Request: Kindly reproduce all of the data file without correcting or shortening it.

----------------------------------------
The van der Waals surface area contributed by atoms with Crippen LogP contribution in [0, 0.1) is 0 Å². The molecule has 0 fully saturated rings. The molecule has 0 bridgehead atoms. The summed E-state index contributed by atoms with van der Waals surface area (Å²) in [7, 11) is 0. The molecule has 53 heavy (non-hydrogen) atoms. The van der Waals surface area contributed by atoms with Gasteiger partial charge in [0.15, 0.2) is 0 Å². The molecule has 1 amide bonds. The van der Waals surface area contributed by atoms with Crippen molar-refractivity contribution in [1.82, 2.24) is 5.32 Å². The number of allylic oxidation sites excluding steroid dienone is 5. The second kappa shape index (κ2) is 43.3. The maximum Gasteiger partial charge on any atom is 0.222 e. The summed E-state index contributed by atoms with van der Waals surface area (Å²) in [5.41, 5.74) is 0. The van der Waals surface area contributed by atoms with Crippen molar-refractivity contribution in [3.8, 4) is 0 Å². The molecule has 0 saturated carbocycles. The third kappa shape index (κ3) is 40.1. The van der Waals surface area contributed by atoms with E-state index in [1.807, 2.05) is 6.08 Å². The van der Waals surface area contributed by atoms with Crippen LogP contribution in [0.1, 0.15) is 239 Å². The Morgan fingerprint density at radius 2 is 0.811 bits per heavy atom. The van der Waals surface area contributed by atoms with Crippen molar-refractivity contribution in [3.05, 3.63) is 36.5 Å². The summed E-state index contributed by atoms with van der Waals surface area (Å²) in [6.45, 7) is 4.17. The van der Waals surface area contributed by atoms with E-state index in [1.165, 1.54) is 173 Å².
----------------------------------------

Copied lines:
The van der Waals surface area contributed by atoms with Crippen LogP contribution in [0, 0.1) is 0 Å². The molecule has 0 fully saturated rings. The molecule has 0 bridgehead atoms. The summed E-state index contributed by atoms with van der Waals surface area (Å²) in [7, 11) is 0. The molecule has 53 heavy (non-hydrogen) atoms. The van der Waals surface area contributed by atoms with Gasteiger partial charge in [0.15, 0.2) is 0 Å². The molecule has 1 amide bonds. The van der Waals surface area contributed by atoms with Crippen molar-refractivity contribution in [1.82, 2.24) is 5.32 Å². The number of allylic oxidation sites excluding steroid dienone is 5. The second kappa shape index (κ2) is 43.3. The maximum Gasteiger partial charge on any atom is 0.222 e. The summed E-state index contributed by atoms with van der Waals surface area (Å²) in [5.41, 5.74) is 0. The van der Waals surface area contributed by atoms with Crippen molar-refractivity contribution in [3.8, 4) is 0 Å². The molecule has 0 saturated carbocycles. The third kappa shape index (κ3) is 40.1. The van der Waals surface area contributed by atoms with E-state index in [1.807, 2.05) is 6.08 Å². The van der Waals surface area contributed by atoms with Crippen LogP contribution in [0.1, 0.15) is 239 Å². The Morgan fingerprint density at radius 2 is 0.811 bits per heavy atom. The van der Waals surface area contributed by atoms with Crippen molar-refractivity contribution in [3.05, 3.63) is 36.5 Å². The summed E-state index contributed by atoms with van der Waals surface area (Å²) in [6.45, 7) is 4.17. The van der Waals surface area contributed by atoms with E-state index in [1.165, 1.54) is 173 Å².